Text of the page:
No.66 [FOCUS] Japan, home of rugby

© British library

Rugby is not new to the archipelago. The 2019 World Cup will open a new chapter.

In less than a year’s time, Japan will host the Rugby World Cup for the first time in its history. The event is of paramount importance for the authorities as it will be a kind of dry run for the Tokyo Olympic Games taking place the following year. The weather should be ideal for the rugby players coming from all corners of the world, as well as for the fans of the game that’s played with an oval ball, in complete contrast to the Olympics, which will take place at the height of summer in suffocating heat quite unsuited to any sporting activity. After this year’s heatwave, when temperatures often reached 40°C, many people voiced their concern about the choice to hold the Olympic Games in summer, recalling that in 1964 they were held in October, about the same time of year as the upcoming Rugby World Cup.

Hosting this competition in the archipelago marks a turning point for the game as, despite being introduced to Japan over 150 years ago, rugby was not played by locals on a regular basis until later. According to an illustration that appeared on 10 April 1874 in the weekly English newspaper The Graphic, rugby matches were taking place in Yokohama, located south of Tokyo. This port city had become the main location where Japanese people were able to discover all kinds of novelties introduced from abroad. This was where Commodore Perry came to enforce the opening of Japan’s ports to trade with the West and demonstrated the first model train to crowds of astounded people. Out of all the gifts brought by the Americans, this was the one that “made the greatest impression on the Japanese”, one of his entourage noted in his journal. “Dozens of Japanese surrounded the track and were unable stop watching the train circling around. They couldn’t contain their joy every time they heard the engine whistle”.

Looking at the image published in the British magazine, one can see how interested the Japanese people in their traditional costumes appear to be watching the match played by members of the Yokohama Foot Ball Club, which had been established in the city since at least 1866, according to some records. An editorial that appeared on that date in the Japan Times states: “More than forty names have been put down as willing to support a Foot Ball Club, and as we happen to have two or three Rugby and Winchester men in the Community, we may be certain that we shall have really good scientific play”. The reference to the towns of Rugby and Winchester, where, one day in 1823, William Ellis decided to run holding on to the ball, shows that the Yokohama Foot Ball Club was indeed playing rugby. Moreover, these two examples from newspapers provide the proof to call into question the official story that the game played with an oval ball was first introduced in 1899 to Keio University by Edward Branwell Clarke and his Japanese companion Tanaka Ginnosuke, 25 years after the report of a game in The Graphic, and 33 years after the creation of Yokohama Foot Ball Club. As Mike Galbraith, an expert on the matter who wrote the first history of rugby in Japan in 1987, emphatically points out, all this took place before the two Rugby heroes were even born.


Other local press reports support the fact that rugby had been played regularly and that, consequently, the Japanese did not discover the game at the end of the 19th century, but that they were pioneers in its development. Certainly, it was not as successful initially as other sporting activities introduced from abroad around the same time, notably baseball with a game arranged in 1873 at the Kaisei Gakko, which subsequently became Tokyo University. The creation of a professional league in 1934, on the initiative of press baron Shoriki Matsutaro, was a radical game changer for baseball, leading to the appearance of the first stars of sport. Rugby continued to be played in university circles and by teams made up of company workers, and languished, as did football, until it became a professional game at the turn of the 1990s.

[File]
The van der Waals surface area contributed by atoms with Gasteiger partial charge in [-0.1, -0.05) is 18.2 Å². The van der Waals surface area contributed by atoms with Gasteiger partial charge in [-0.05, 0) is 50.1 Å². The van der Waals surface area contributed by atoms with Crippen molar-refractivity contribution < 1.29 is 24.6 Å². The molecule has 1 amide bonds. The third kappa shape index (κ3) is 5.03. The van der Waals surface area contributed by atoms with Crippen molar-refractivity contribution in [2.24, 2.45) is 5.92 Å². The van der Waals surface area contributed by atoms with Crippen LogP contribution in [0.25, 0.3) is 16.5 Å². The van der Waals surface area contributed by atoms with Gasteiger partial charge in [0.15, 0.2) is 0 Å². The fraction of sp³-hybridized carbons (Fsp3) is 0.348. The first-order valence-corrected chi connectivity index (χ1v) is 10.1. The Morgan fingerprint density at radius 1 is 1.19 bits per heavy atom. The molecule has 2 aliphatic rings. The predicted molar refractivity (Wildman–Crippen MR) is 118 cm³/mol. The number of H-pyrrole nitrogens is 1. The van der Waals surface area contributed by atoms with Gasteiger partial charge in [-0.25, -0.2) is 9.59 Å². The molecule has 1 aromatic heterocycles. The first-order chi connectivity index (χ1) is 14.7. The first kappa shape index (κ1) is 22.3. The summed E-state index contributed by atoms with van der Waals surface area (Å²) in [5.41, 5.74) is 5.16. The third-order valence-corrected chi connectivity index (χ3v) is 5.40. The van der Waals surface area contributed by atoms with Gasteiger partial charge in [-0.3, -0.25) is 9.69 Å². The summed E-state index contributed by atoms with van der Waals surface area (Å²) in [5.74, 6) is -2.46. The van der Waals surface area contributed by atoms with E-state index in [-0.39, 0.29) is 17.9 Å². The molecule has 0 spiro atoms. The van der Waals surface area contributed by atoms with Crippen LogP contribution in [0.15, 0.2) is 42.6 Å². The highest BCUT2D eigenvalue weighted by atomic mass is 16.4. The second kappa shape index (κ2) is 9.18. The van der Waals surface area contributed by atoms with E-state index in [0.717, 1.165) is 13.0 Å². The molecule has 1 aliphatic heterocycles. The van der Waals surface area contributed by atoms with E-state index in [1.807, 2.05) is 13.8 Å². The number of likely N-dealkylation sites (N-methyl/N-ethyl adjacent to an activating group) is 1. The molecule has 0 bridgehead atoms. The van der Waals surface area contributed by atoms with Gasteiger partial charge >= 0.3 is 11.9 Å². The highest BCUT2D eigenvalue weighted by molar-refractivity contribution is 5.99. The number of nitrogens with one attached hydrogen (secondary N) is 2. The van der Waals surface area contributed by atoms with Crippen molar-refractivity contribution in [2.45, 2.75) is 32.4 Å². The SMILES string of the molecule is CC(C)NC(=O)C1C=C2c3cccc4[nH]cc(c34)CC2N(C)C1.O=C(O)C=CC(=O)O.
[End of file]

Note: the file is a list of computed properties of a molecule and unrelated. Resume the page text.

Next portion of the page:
The example of football and its popular success should challenge those in charge of Japanese rugby in their search for a fresh impetus at a time when the national team – the “Cherry Blossoms” – is starting to achieve good results. The 34 to 32 Japanese victory against the South African team during the 2015 World Cup not only resulted in the admiration of rugby enthusiasts around the world but, above all, re-awoke Japanese pride in their success on the international stage. By becoming a powerful sporting country, as it demonstrated on the occasion of the Football World Cup in Russia earlier this year, Japan is making an impression on worldwide opinion. At this level, rugby is important in as much as it’s still considered to be an elite sport. In addition, it’s a sport whose “values” are well-suited to the Japanese way of thinking.

Now, it just remains to put it all into practice. The 2019 World Cup should be the opportunity for Japanese rugby to come into its own and definitively gain the support of the general public at home. The television audiences for the national team are still modest compared with football. After its victory over South Africa in 2015, audiences for the “Cherry Blossoms” were around 19%, whereas they were generally greater for football matches, reaching 55% for the World Cup in Russia. It goes without saying that success when pitted against a great team, as was the case in 2015, is very advantageous. It would allow a new chapter to open in the history of Japanese rugby, which began 150 years ago in the shadow of Mount Fuji, as depicted in the illustration that appeared in The Graphic. So, meet us in Tokyo on 20 September 2019 for the kick-off of the World Cup with a Japan-Russia match that will set the tone for Japanese ambitions, which are definitely sky-high.